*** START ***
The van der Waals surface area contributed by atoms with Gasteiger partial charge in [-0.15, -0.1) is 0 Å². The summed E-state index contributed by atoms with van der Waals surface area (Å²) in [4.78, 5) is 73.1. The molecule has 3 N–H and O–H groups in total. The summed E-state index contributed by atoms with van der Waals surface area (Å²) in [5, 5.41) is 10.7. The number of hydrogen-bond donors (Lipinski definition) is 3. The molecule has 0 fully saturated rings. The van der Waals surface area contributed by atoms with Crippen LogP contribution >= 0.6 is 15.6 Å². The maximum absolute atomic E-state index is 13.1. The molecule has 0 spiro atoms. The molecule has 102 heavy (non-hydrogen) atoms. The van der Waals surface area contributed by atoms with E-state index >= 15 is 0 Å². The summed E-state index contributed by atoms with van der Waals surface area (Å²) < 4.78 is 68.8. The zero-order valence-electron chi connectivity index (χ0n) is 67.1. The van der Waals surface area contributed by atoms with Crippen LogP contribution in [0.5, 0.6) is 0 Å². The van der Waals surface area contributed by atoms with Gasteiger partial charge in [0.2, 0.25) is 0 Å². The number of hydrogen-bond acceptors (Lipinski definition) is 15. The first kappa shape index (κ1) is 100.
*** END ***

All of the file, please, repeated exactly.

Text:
The van der Waals surface area contributed by atoms with Gasteiger partial charge in [-0.15, -0.1) is 0 Å². The summed E-state index contributed by atoms with van der Waals surface area (Å²) in [4.78, 5) is 73.1. The molecule has 3 N–H and O–H groups in total. The summed E-state index contributed by atoms with van der Waals surface area (Å²) in [5, 5.41) is 10.7. The number of hydrogen-bond donors (Lipinski definition) is 3. The molecule has 0 fully saturated rings. The van der Waals surface area contributed by atoms with Crippen LogP contribution >= 0.6 is 15.6 Å². The maximum absolute atomic E-state index is 13.1. The molecule has 0 spiro atoms. The molecule has 102 heavy (non-hydrogen) atoms. The van der Waals surface area contributed by atoms with E-state index >= 15 is 0 Å². The summed E-state index contributed by atoms with van der Waals surface area (Å²) < 4.78 is 68.8. The zero-order valence-electron chi connectivity index (χ0n) is 67.1. The van der Waals surface area contributed by atoms with Crippen LogP contribution in [0.5, 0.6) is 0 Å². The van der Waals surface area contributed by atoms with Gasteiger partial charge in [0.2, 0.25) is 0 Å². The number of hydrogen-bond acceptors (Lipinski definition) is 15. The first kappa shape index (κ1) is 100.